Re[2]: Defining Readability Levels

Subject: Re[2]: Defining Readability Levels
From: Keith Arnett <keith_arnett -at- RESTON -dot- OMD -dot- STERLING -dot- COM>
Date: Fri, 3 Apr 1998 13:07:53 -0500

Heidi Martin wrote:

> The audience for these manuals is global, and not everyone speaks
> (or reads) English as their first language.

This is an increasingly significant consideration. Our Style Guide,
for example, bans the use of contractions to avoid confusing users who
are not native English speakers. Likewise, one must avoid idioms,
stock phrases and examples that are not shared across cultures,
technologies or languages.

The kernal of this discussion seems to be the very essence of techical
writing -- expressing complex procedures or concepts in simple and
effective terms. In the computer business, this is becoming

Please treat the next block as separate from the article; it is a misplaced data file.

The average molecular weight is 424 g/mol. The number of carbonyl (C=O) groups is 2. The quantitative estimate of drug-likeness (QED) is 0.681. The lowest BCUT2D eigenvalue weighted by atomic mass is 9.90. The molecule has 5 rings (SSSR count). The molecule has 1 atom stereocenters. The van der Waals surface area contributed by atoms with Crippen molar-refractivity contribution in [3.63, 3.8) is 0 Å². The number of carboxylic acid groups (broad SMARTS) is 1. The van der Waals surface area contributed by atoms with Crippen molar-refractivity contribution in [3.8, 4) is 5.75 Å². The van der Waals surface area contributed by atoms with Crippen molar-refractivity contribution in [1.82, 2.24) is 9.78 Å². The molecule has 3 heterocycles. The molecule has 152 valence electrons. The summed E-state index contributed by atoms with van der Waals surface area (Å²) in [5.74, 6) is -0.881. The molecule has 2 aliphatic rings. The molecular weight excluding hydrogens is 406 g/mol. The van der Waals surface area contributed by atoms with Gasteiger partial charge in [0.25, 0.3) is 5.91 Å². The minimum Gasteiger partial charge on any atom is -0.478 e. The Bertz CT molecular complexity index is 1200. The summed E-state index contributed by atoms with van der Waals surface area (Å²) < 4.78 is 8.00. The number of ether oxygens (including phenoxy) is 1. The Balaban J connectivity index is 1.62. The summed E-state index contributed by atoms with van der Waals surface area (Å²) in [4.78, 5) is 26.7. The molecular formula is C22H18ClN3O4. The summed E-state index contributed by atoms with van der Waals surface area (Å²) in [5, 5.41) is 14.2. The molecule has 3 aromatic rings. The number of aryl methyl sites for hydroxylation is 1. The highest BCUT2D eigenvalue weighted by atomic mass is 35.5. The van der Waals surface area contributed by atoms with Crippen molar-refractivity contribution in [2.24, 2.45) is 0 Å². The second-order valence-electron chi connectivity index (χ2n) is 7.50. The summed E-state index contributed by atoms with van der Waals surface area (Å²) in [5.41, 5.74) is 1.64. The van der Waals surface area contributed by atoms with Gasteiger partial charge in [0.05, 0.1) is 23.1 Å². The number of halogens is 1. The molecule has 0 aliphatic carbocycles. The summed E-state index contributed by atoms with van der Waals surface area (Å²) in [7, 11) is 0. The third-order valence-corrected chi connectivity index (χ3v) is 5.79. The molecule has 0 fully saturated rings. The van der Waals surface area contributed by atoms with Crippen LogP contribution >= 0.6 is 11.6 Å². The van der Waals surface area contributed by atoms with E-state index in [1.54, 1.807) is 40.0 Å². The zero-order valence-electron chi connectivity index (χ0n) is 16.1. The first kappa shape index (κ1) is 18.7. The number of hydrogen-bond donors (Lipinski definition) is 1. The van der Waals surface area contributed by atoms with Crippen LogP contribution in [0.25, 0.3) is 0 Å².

increasingly difficult as marketers, analysts and trade publications
seem to be vying to outdo one another by coining and utilizing the most
horrible terminology--"mainframe-centric," "heterogenous environment,"
and the like.

Another key component would seem to be your target audience. I would
expect to use one readability level for a UNIX system adminstration
manual and a different readability level for a power lawn mower
manual. Is it possible that there is some sort of relationship
between the complexity of the subject matter and the comfort level of
the reader?

That is, can we apply a higher readablity level to a manual on a
complex piece of medical equipment because we know the primary user
will be a licensed medical doctor with an advanced degree?

Keith Arnett
Technical Writer
Sterling Software, Inc./Operations Management Division
Reston VA USA




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